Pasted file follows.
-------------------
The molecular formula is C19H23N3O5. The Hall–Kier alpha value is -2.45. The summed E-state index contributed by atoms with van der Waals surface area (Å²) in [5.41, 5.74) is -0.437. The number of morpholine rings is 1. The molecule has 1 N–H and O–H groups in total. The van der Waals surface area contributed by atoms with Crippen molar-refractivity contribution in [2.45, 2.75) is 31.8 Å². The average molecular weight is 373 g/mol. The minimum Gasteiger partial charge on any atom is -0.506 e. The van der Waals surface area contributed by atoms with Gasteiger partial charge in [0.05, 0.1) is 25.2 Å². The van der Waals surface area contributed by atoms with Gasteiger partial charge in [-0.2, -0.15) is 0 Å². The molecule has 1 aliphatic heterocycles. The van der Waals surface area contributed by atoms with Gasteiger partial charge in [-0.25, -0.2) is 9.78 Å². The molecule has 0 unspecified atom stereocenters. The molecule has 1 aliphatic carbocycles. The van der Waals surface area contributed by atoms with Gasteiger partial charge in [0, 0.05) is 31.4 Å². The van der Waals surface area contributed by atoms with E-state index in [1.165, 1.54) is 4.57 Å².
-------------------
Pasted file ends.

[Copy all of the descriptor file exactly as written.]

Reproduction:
The molecular formula is C19H23N3O5. The Hall–Kier alpha value is -2.45. The summed E-state index contributed by atoms with van der Waals surface area (Å²) in [5.41, 5.74) is -0.437. The number of morpholine rings is 1. The molecule has 1 N–H and O–H groups in total. The van der Waals surface area contributed by atoms with Crippen molar-refractivity contribution in [2.45, 2.75) is 31.8 Å². The average molecular weight is 373 g/mol. The minimum Gasteiger partial charge on any atom is -0.506 e. The van der Waals surface area contributed by atoms with Gasteiger partial charge in [0.05, 0.1) is 25.2 Å². The van der Waals surface area contributed by atoms with Gasteiger partial charge in [-0.2, -0.15) is 0 Å². The molecule has 1 aliphatic heterocycles. The van der Waals surface area contributed by atoms with Gasteiger partial charge in [-0.25, -0.2) is 9.78 Å². The molecule has 0 unspecified atom stereocenters. The molecule has 1 aliphatic carbocycles. The van der Waals surface area contributed by atoms with Gasteiger partial charge in [0, 0.05) is 31.4 Å². The van der Waals surface area contributed by atoms with E-state index in [1.165, 1.54) is 4.57 Å².